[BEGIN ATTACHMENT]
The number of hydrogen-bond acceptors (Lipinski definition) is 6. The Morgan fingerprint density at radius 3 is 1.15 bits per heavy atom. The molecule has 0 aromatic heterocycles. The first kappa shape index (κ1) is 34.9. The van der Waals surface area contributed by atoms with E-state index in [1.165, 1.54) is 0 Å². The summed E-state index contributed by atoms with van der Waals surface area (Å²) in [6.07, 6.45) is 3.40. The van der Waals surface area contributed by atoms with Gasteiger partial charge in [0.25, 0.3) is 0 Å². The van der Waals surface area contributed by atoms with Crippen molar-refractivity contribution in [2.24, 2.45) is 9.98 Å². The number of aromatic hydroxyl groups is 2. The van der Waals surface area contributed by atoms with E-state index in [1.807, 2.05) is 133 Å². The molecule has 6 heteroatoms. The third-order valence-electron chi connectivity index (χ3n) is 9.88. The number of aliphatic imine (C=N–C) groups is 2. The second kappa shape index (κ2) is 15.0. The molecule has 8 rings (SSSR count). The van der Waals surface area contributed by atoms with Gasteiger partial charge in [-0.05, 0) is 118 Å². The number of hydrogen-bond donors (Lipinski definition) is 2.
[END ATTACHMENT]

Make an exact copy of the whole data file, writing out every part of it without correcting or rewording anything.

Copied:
The number of hydrogen-bond acceptors (Lipinski definition) is 6. The Morgan fingerprint density at radius 3 is 1.15 bits per heavy atom. The molecule has 0 aromatic heterocycles. The first kappa shape index (κ1) is 34.9. The van der Waals surface area contributed by atoms with E-state index in [1.165, 1.54) is 0 Å². The summed E-state index contributed by atoms with van der Waals surface area (Å²) in [6.07, 6.45) is 3.40. The van der Waals surface area contributed by atoms with Gasteiger partial charge in [0.25, 0.3) is 0 Å². The van der Waals surface area contributed by atoms with Crippen molar-refractivity contribution in [2.24, 2.45) is 9.98 Å². The number of aromatic hydroxyl groups is 2. The van der Waals surface area contributed by atoms with E-state index in [1.807, 2.05) is 133 Å². The molecule has 6 heteroatoms. The third-order valence-electron chi connectivity index (χ3n) is 9.88. The number of aliphatic imine (C=N–C) groups is 2. The second kappa shape index (κ2) is 15.0. The molecule has 8 rings (SSSR count). The van der Waals surface area contributed by atoms with Gasteiger partial charge in [-0.05, 0) is 118 Å². The number of hydrogen-bond donors (Lipinski definition) is 2.